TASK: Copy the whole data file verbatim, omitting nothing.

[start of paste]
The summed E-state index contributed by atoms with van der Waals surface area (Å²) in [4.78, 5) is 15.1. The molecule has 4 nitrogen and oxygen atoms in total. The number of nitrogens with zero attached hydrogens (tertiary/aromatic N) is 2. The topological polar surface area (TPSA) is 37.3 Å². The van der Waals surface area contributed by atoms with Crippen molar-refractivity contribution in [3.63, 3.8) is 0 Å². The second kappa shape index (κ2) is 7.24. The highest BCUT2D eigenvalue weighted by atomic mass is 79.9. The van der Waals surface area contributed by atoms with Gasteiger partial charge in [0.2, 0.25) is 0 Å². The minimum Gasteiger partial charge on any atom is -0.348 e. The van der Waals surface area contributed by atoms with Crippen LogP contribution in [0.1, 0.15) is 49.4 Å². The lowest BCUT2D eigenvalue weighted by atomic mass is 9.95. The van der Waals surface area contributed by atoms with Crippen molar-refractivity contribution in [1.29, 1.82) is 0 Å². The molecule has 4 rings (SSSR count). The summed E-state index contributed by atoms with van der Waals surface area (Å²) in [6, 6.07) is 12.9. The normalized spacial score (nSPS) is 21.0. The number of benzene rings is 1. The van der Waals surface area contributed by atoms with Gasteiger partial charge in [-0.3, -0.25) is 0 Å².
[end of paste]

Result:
The summed E-state index contributed by atoms with van der Waals surface area (Å²) in [4.78, 5) is 15.1. The molecule has 4 nitrogen and oxygen atoms in total. The number of nitrogens with zero attached hydrogens (tertiary/aromatic N) is 2. The topological polar surface area (TPSA) is 37.3 Å². The van der Waals surface area contributed by atoms with Crippen molar-refractivity contribution in [3.63, 3.8) is 0 Å². The second kappa shape index (κ2) is 7.24. The highest BCUT2D eigenvalue weighted by atomic mass is 79.9. The van der Waals surface area contributed by atoms with Gasteiger partial charge in [0.2, 0.25) is 0 Å². The minimum Gasteiger partial charge on any atom is -0.348 e. The van der Waals surface area contributed by atoms with Crippen LogP contribution in [0.1, 0.15) is 49.4 Å². The lowest BCUT2D eigenvalue weighted by atomic mass is 9.95. The van der Waals surface area contributed by atoms with Crippen molar-refractivity contribution in [1.29, 1.82) is 0 Å². The molecule has 4 rings (SSSR count). The summed E-state index contributed by atoms with van der Waals surface area (Å²) in [6, 6.07) is 12.9. The normalized spacial score (nSPS) is 21.0. The number of benzene rings is 1. The van der Waals surface area contributed by atoms with Gasteiger partial charge in [-0.3, -0.25) is 0 Å².